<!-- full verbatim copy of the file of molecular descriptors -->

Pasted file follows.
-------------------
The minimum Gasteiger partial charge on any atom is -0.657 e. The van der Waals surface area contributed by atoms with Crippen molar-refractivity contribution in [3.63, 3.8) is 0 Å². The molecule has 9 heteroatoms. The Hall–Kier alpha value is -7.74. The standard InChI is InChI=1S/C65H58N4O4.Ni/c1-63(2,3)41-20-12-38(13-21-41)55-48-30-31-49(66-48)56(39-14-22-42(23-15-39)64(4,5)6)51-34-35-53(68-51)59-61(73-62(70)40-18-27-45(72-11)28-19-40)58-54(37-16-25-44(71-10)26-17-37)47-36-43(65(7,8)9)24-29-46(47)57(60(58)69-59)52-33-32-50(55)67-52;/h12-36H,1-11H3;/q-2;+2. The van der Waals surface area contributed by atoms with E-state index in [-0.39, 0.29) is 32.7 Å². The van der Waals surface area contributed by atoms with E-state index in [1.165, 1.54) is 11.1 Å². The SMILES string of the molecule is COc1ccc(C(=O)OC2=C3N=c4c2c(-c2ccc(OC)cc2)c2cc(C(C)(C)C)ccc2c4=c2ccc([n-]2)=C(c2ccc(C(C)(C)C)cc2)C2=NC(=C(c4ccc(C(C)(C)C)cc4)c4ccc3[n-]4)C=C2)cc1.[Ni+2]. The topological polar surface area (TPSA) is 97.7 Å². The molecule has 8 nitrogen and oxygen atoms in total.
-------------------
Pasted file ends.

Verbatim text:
The minimum Gasteiger partial charge on any atom is -0.657 e. The van der Waals surface area contributed by atoms with Crippen molar-refractivity contribution in [3.63, 3.8) is 0 Å². The molecule has 9 heteroatoms. The Hall–Kier alpha value is -7.74. The standard InChI is InChI=1S/C65H58N4O4.Ni/c1-63(2,3)41-20-12-38(13-21-41)55-48-30-31-49(66-48)56(39-14-22-42(23-15-39)64(4,5)6)51-34-35-53(68-51)59-61(73-62(70)40-18-27-45(72-11)28-19-40)58-54(37-16-25-44(71-10)26-17-37)47-36-43(65(7,8)9)24-29-46(47)57(60(58)69-59)52-33-32-50(55)67-52;/h12-36H,1-11H3;/q-2;+2. The van der Waals surface area contributed by atoms with E-state index in [-0.39, 0.29) is 32.7 Å². The van der Waals surface area contributed by atoms with E-state index in [1.165, 1.54) is 11.1 Å². The SMILES string of the molecule is COc1ccc(C(=O)OC2=C3N=c4c2c(-c2ccc(OC)cc2)c2cc(C(C)(C)C)ccc2c4=c2ccc([n-]2)=C(c2ccc(C(C)(C)C)cc2)C2=NC(=C(c4ccc(C(C)(C)C)cc4)c4ccc3[n-]4)C=C2)cc1.[Ni+2]. The topological polar surface area (TPSA) is 97.7 Å². The molecule has 8 nitrogen and oxygen atoms in total.